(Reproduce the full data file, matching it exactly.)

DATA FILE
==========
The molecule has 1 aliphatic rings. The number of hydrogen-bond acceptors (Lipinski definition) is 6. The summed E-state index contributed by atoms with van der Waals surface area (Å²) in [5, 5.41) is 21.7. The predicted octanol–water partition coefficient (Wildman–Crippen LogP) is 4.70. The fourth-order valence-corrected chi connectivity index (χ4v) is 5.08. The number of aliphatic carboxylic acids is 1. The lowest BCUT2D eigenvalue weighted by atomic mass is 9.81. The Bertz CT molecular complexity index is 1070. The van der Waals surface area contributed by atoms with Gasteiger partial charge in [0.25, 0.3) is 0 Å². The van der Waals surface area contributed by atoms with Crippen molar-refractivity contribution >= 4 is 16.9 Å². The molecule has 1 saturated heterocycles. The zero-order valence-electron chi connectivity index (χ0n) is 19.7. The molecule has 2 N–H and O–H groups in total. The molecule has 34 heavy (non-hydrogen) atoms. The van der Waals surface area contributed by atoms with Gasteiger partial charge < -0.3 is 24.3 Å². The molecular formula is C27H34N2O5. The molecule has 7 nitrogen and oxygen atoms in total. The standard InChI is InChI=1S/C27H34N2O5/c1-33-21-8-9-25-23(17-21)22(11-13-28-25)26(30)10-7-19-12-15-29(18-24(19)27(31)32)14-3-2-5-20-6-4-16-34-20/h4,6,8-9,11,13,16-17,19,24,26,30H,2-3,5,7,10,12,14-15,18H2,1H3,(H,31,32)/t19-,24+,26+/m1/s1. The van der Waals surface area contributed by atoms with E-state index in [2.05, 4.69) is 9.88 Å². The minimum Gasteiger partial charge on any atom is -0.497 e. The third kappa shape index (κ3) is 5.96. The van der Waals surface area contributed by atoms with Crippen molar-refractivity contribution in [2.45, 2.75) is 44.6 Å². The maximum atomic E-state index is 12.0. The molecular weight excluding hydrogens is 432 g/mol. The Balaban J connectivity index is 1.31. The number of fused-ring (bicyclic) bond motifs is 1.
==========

The molecule has 1 aliphatic rings. The number of hydrogen-bond acceptors (Lipinski definition) is 6. The summed E-state index contributed by atoms with van der Waals surface area (Å²) in [5, 5.41) is 21.7. The predicted octanol–water partition coefficient (Wildman–Crippen LogP) is 4.70. The fourth-order valence-corrected chi connectivity index (χ4v) is 5.08. The number of aliphatic carboxylic acids is 1. The lowest BCUT2D eigenvalue weighted by atomic mass is 9.81. The Bertz CT molecular complexity index is 1070. The van der Waals surface area contributed by atoms with Gasteiger partial charge in [0.25, 0.3) is 0 Å². The van der Waals surface area contributed by atoms with Crippen molar-refractivity contribution >= 4 is 16.9 Å². The molecule has 1 saturated heterocycles. The zero-order valence-electron chi connectivity index (χ0n) is 19.7. The molecule has 2 N–H and O–H groups in total. The molecule has 34 heavy (non-hydrogen) atoms. The van der Waals surface area contributed by atoms with Gasteiger partial charge < -0.3 is 24.3 Å². The molecular formula is C27H34N2O5. The molecule has 7 nitrogen and oxygen atoms in total. The standard InChI is InChI=1S/C27H34N2O5/c1-33-21-8-9-25-23(17-21)22(11-13-28-25)26(30)10-7-19-12-15-29(18-24(19)27(31)32)14-3-2-5-20-6-4-16-34-20/h4,6,8-9,11,13,16-17,19,24,26,30H,2-3,5,7,10,12,14-15,18H2,1H3,(H,31,32)/t19-,24+,26+/m1/s1. The van der Waals surface area contributed by atoms with E-state index in [2.05, 4.69) is 9.88 Å². The minimum Gasteiger partial charge on any atom is -0.497 e. The third kappa shape index (κ3) is 5.96. The van der Waals surface area contributed by atoms with Crippen molar-refractivity contribution in [2.45, 2.75) is 44.6 Å². The maximum atomic E-state index is 12.0. The molecular weight excluding hydrogens is 432 g/mol. The Balaban J connectivity index is 1.31. The number of fused-ring (bicyclic) bond motifs is 1.